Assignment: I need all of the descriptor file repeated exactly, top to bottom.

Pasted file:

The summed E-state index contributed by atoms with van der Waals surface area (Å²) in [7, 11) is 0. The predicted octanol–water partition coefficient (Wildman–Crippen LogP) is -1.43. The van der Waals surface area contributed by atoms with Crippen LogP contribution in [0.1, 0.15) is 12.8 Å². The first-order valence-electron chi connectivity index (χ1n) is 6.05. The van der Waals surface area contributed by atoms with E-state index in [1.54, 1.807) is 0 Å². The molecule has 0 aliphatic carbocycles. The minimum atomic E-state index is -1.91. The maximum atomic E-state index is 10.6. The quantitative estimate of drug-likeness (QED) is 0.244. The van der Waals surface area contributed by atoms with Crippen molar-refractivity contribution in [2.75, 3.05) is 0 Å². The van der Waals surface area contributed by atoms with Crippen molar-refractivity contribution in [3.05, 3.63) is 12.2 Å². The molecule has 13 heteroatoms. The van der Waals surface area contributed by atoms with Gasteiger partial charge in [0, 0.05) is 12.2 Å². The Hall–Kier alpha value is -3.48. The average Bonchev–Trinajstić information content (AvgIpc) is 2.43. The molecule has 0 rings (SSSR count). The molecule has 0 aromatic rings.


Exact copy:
The summed E-state index contributed by atoms with van der Waals surface area (Å²) in [7, 11) is 0. The predicted octanol–water partition coefficient (Wildman–Crippen LogP) is -1.43. The van der Waals surface area contributed by atoms with Crippen LogP contribution in [0.1, 0.15) is 12.8 Å². The first-order valence-electron chi connectivity index (χ1n) is 6.05. The van der Waals surface area contributed by atoms with E-state index in [1.54, 1.807) is 0 Å². The molecule has 0 aliphatic carbocycles. The minimum atomic E-state index is -1.91. The maximum atomic E-state index is 10.6. The quantitative estimate of drug-likeness (QED) is 0.244. The van der Waals surface area contributed by atoms with Crippen molar-refractivity contribution in [2.75, 3.05) is 0 Å². The van der Waals surface area contributed by atoms with Crippen molar-refractivity contribution in [3.05, 3.63) is 12.2 Å². The molecule has 13 heteroatoms. The van der Waals surface area contributed by atoms with Gasteiger partial charge in [0, 0.05) is 12.2 Å². The Hall–Kier alpha value is -3.48. The average Bonchev–Trinajstić information content (AvgIpc) is 2.43. The molecule has 0 rings (SSSR count). The molecule has 0 aromatic rings.